A Look at Standard – Worlds

As we all know, Dragonstorm took the top spot at Worlds this year. Of course, the top deck – or even a list of the Top 8 decks – doesn’t tell the whole story. There are many rounds of Magic at Worlds, and a fair few decks that posted 5-1 or better. Today, Josh looks at some of the more interesting ways to battle Dragonstorm, and shares his thoughts on the ideal build for Boros in Standard.

I’m back from Paris. I’m glad to see the forums for my last article were fairly active, and I am contemplating a well-thought-out response that I will post (or may have already posted by the time you are reading this) to those participating. Thanks.

This article is about Standard. The next will be about Draft, and the one after tackles Extended, as those are the three formats that were played and tested for Worlds this year.

I think I’d like to dive right in… maybe I’ll have a better intro next time.

Before the tournament, I felt this Standard format was not a good one. The environment is very large, and the Timeshifted cards make the format bigger and add extra dimensions to the deck-building game – this is, of course, good. However, enabling twenty or more solid decks is not. Before you all start preparing your verbal assaults, let me say that I do think diversity is good… to an extent. I’ve played in hundreds, maybe thousands, of Magic Online queues. I’ve played decks for three straight days before the online metagame changed from Deck X to Deck Y, and then I had to compensate either with a different deck or a different maindeck configuration. It shouldn’t be like that. It shouldn’t be “everyone trying to beat one deck,” and then, slowly, “everyone trying to beat the deck that beats that deck,” and so on.

That’s the “danger” of declaring a best deck. It happens after roughly every event. After Hawaii you saw a sea of Red / Green; after Worlds ’05, a sea of Green / White; and in both cases the field slowly adjusted to first beating those decks, and then beating those decks.

Now, conversely, if there are twenty viable decks you simply can’t prepare thoroughly. Pick three and try to beat them. Pick five. Pick ten. You’ll come up short. You’ll spend a round playing against a deck from a budget-deck-article on the sideboard and losing to it, only to get a, “I bet you didn’t test that matchup!” after he 2-0ed you. Your best bet in such a wide-open field is to test against the extremes. Beat the fastest beatdown deck, and the slower ones should be easy. Beat the most controlling control decks, and the ones that aren’t quite as focused should be easy. This generally leaves you open to combo, but you can’t really find decks that are just 100% against the field, or else it wouldn’t be a twenty-deck metagame…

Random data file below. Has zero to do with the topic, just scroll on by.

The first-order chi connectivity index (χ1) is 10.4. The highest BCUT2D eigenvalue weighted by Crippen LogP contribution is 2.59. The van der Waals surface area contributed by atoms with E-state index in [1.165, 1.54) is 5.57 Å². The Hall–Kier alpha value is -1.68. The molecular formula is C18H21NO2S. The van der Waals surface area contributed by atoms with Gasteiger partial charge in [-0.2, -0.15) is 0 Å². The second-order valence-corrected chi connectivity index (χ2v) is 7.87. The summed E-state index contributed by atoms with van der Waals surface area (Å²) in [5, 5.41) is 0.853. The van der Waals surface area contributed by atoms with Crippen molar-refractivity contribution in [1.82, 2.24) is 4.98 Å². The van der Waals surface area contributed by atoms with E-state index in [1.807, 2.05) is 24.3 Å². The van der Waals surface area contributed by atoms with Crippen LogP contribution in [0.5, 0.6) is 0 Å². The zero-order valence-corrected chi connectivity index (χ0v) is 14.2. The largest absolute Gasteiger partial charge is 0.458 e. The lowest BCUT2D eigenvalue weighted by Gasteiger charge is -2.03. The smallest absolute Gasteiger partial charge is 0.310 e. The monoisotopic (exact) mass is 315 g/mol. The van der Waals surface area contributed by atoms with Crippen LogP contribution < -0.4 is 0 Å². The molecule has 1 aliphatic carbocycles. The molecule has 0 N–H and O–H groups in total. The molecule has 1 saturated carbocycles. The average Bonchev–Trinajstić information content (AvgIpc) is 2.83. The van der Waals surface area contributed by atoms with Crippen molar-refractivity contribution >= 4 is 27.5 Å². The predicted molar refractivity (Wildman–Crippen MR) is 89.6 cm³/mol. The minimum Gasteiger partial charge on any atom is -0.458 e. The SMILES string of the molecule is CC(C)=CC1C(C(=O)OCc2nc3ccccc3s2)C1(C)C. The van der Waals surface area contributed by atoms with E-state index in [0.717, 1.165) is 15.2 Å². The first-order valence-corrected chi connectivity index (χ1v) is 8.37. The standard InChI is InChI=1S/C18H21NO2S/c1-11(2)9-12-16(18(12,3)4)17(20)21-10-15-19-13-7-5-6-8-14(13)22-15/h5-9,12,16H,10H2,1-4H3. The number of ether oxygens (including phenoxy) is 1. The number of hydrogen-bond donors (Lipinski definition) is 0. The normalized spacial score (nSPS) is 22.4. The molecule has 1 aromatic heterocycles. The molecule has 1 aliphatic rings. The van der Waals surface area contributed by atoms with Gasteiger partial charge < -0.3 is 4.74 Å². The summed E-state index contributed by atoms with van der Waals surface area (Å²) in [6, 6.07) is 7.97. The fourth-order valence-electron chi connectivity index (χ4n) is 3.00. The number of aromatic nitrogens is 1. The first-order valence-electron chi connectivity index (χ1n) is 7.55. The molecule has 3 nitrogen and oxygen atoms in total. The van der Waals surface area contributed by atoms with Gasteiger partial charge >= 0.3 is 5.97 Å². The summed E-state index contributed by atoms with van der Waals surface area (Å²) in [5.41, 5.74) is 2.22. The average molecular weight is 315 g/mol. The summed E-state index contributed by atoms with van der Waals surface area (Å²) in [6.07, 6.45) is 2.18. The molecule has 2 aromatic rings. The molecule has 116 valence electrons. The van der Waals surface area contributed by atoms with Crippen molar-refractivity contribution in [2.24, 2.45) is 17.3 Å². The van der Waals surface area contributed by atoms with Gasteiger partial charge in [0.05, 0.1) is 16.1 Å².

So, going into Worlds I had some ideas. I knew there’d be a lot of Red beatdown and a lot of control. It seemed to make sense that Glare would be represented, as it had quite the showing at Worldwide Champs events, and again, it stood to reason that the decks gaining popularity in the weeks leading to Worlds (namely U/G aggro with Mystic Snake, Spectral Force and Scryb Ranger – and the appropriate fixings). Control decks were probably of the order of Solar Fire and mid-range Lightning Angel variations. A smattering of Tron decks probably wouldn’t fare too well against the brutal randomness that could result in a Zoo pairing so bad you might not have bothered to sideboard any cards for it. I knew about Dragonstorm, but I didn’t think it would be as big as it was. That’s what I thought.

In a large format, you have a few options. Play what you like and know how to play, or play something that is very powerful and rugged. Those options did not translate well for me. There have only been a few decks I’ve actually enjoyed playing in all my years. Survival of the Fittest, circa Urza’s Saga with Great Whale capability, was one. More recently, I really liked playing Red Deck Wins in Extended ’05. I liked my Red deck from Nationals, and I liked our Standard deck from Worlds last year. I also really liked our Extended deck from last year, which was Astral Slide – I love the cycling mechanic. Unfortunately for me, I couldn’t play any of these decks. I couldn’t even play a copy of a copy of a copy of any of these decks. There just wasn’t anything similar.

On the other hand, rugged powerful decks could take any form. Dragonstorm is definitely one of these decks. It doesn’t really matter what it’s playing against, it has a plan and a goal. At the same time, if your opponent’s hand is bad, they’re probably dead. Slow? Dead. Don’t know what to do? Dead. Can’t win because they didn’t expect Dragonstorm? Dead. Quite a few variables that seem to favor you. In exchange for those variables you pay a price on inconsistency. For anyone familiar with Pattern of Rebirth-style decks, where you could often draw a seven- or eight-mana creature or enchantment that you simply had no way of doing anything with, drawing the wrong card at the wrong time is quite painful and frustrating. But your good hands are good.